For my 16th birthday, Patricia Morrison the star of Kiss Me Kate and the Sherlock Holmes flick with Basil Rathbone ” Terror, by Night” gifted me with a hand painted card. My mother and Patricia were good friends, along with her mother Pixie. I spent many a afternoon in her Park La Brea apartment. Patricia, also a painter, had filled the home with her works. It was sad news that I learned Patricia, 103 died today of natural causes. Best known for her starring roles in Cole Porter’s Kiss Me Kate and The King & I opposite Yul Brynner, she made her feature film debut in 1939 after several years on the stage.
Born to an Irish father, William Morison,was a playwright and occasional actor who billed himself under the name Norman Rainey. Her mother, Selena Morison (née Fraser also known as Pixie) worked for British Intelligence during World War I. Patricia studied painting and art at the Arts Students League while taking acting classes at the Neighborhood Playhouse. She also studied dance under Martha Graham.
While appearing in The Two Bouquets, Morison was noticed by talent scouts from Paramount Pictures, who — at the time — were looking for exotic, dark-haired glamorous types similar to Dorothy Lamour. Signed to a contract with Paramount. She made her feature film debut in the “B” film Persons in Hiding (1939). The following year she appeared opposite Milland in the Technicolor romance Untamed, a remake of the Clara Bow vehicle, Man Trap (1926).
Patricia stared in Rangers of Fortune (1940) and One Night in Lisbon (1941), both with Fred MacMurray. On a loan-out to 20th Century-Fox she played one of her first villainess roles in Romance of the Rio Grande (1941), which starred Cesar Romero.
In 1942, when the US was involved in World War II, she joined the USO and entertained the troops. Morison returned to the cinema as Empress Eugénie in The Song of Bernadette (1943) and more. In 1944, she returned to the Broadway stage in Allah Be Praised!, but the show closed.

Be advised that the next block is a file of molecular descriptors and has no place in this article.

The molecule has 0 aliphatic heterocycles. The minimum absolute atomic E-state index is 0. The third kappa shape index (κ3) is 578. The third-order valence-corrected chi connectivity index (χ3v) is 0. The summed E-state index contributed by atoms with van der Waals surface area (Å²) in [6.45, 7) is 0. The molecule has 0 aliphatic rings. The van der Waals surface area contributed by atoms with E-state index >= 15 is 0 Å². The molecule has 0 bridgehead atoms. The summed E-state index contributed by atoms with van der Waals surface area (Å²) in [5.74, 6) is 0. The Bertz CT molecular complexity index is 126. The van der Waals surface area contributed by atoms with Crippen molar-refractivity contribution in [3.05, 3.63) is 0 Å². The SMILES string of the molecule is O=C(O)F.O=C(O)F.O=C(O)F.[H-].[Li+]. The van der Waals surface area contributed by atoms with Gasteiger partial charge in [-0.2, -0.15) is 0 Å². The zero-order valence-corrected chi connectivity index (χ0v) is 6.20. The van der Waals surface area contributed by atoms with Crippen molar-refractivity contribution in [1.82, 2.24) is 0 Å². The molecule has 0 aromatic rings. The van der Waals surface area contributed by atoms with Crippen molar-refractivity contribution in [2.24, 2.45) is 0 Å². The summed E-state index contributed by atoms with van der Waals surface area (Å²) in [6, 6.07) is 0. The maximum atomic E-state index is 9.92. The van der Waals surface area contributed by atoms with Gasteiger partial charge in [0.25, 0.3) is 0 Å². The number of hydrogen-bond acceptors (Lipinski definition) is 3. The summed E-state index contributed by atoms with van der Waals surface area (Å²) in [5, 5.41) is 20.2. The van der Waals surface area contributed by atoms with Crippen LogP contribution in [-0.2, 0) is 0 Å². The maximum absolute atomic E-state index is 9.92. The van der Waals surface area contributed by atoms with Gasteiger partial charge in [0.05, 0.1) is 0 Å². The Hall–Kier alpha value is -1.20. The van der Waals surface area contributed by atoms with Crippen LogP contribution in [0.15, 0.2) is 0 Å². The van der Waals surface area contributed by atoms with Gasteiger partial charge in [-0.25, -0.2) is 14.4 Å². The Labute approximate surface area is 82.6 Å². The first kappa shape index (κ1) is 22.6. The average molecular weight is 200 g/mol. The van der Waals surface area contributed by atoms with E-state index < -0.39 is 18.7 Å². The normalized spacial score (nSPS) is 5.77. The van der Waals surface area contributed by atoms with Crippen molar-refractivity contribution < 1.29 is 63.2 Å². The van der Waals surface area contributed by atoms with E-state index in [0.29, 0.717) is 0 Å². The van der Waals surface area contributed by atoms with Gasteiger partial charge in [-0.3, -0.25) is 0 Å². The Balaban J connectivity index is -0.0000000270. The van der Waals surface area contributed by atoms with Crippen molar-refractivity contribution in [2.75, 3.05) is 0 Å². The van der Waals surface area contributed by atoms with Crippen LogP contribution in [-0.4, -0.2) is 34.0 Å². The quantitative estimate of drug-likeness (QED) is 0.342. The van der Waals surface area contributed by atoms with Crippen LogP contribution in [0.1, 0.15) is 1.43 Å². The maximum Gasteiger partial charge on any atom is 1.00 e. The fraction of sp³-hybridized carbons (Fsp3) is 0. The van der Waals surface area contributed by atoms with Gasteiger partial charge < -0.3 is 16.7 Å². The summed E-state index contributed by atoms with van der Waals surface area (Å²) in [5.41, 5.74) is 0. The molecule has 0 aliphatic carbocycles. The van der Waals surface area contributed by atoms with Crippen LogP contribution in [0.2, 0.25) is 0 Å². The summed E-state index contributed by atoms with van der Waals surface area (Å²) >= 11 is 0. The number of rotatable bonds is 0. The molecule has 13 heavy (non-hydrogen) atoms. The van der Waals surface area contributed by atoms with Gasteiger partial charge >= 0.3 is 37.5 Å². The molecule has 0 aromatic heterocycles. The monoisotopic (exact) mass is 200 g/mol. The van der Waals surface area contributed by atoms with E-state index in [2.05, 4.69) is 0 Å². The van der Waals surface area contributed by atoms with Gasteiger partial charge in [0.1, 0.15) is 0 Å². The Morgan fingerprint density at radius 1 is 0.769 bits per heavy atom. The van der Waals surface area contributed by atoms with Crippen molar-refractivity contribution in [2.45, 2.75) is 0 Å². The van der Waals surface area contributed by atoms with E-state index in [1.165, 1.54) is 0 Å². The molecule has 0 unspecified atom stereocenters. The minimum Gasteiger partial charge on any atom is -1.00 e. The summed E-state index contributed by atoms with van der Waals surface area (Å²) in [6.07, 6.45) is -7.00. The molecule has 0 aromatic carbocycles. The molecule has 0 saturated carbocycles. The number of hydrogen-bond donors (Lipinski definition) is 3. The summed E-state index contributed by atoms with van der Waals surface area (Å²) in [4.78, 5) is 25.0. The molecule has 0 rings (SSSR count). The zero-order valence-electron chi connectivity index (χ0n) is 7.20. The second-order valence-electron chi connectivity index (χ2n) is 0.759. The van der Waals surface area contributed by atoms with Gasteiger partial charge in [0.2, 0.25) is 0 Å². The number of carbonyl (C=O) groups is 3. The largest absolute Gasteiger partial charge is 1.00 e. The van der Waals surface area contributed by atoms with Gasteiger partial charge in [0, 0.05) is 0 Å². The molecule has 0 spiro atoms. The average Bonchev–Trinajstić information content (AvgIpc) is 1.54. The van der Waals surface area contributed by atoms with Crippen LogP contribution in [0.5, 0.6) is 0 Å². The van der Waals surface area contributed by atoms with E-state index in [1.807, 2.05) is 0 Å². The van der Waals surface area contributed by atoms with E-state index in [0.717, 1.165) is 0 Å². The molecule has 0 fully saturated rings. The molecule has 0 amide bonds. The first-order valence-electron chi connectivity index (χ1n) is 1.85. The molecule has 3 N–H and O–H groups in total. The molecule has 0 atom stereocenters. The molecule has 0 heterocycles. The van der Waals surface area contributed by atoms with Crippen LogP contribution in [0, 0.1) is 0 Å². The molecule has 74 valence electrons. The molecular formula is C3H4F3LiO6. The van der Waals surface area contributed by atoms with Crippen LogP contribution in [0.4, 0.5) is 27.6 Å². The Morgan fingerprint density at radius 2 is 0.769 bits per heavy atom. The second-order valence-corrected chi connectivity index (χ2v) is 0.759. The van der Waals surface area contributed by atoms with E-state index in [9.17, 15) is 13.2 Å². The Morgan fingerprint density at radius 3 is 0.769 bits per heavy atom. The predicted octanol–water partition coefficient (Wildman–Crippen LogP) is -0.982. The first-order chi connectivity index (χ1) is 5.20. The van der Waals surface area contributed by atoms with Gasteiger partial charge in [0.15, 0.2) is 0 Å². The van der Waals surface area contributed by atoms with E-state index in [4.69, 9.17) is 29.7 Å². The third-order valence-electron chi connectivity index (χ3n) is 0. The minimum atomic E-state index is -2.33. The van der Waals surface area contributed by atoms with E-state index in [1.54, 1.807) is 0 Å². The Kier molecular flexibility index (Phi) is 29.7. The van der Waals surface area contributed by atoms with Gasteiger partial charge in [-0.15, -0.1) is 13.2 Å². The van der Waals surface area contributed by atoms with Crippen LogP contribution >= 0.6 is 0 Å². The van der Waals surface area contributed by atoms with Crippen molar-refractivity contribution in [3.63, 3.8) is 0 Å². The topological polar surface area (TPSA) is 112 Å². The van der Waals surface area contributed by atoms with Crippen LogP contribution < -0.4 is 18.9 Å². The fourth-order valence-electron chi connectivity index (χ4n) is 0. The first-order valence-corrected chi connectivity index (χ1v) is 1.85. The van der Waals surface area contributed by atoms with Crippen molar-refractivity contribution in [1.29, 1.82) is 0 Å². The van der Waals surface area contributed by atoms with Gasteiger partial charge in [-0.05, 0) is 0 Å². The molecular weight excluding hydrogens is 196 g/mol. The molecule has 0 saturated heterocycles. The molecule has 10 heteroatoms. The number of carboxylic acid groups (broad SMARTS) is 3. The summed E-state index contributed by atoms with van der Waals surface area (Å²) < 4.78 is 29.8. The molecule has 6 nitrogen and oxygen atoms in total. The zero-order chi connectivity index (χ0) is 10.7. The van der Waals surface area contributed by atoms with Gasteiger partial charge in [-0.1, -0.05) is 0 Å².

Back to film she stared with Spencer Tracy-Katharine Hepburn in Without Love (1945), Universal’s Sherlock Holmes series and MGM’s The Thin Man series and Tarzan and the Huntress (1947), The Prince of Thieves (1947), and more.
In 1948, Cole Porter had heard her sing and offered her the female lead in his new show, Kiss Me, Kate. Morison played the role in London as well. In 1954, Morison took over the role of Anna Leonowens in the The King and I.
During the 1950s and 1960s, Morison made several appearances on television, and in 1971 she and Yul Brynner performed “Shall We Dance” from The King and I on a broadcast of the Tony Awards. Prior to that she sang “Zip” in a production of Pal Joey in San Diego and my family was her guest opening night.
Throughout the 1960s and 1970s, Morison performed on stage numerous times, mostly in stock and touring productions.
In December 2012, at age 97, she appeared on stage in an evening entitled Ladies of an Indeterminate Age at the Pantages Theatre in Los Angeles. Her co-stars included Charlotte Rae and Anne Jeffreys. In March 2014, at age 99, she appeared onstage for Broadway Backwards 9, a benefit for Broadway Cares/Equity Fights AIDS and the Lesbian, Gay, Bisexual and Transgender Community Center at the Al Hirschfeld Theater. She sang “Brush Up Your Shakespeare” from Kiss Me, Kate. Performing in this benefit must have given Patricia some closure.
For her 100th birthday, the Pasadena Playhouse sponsored an evening with Patricia Morison on March 15, 2015, including an audience Q & A session and selections from Kiss Me, Kate performed by the guest of honor.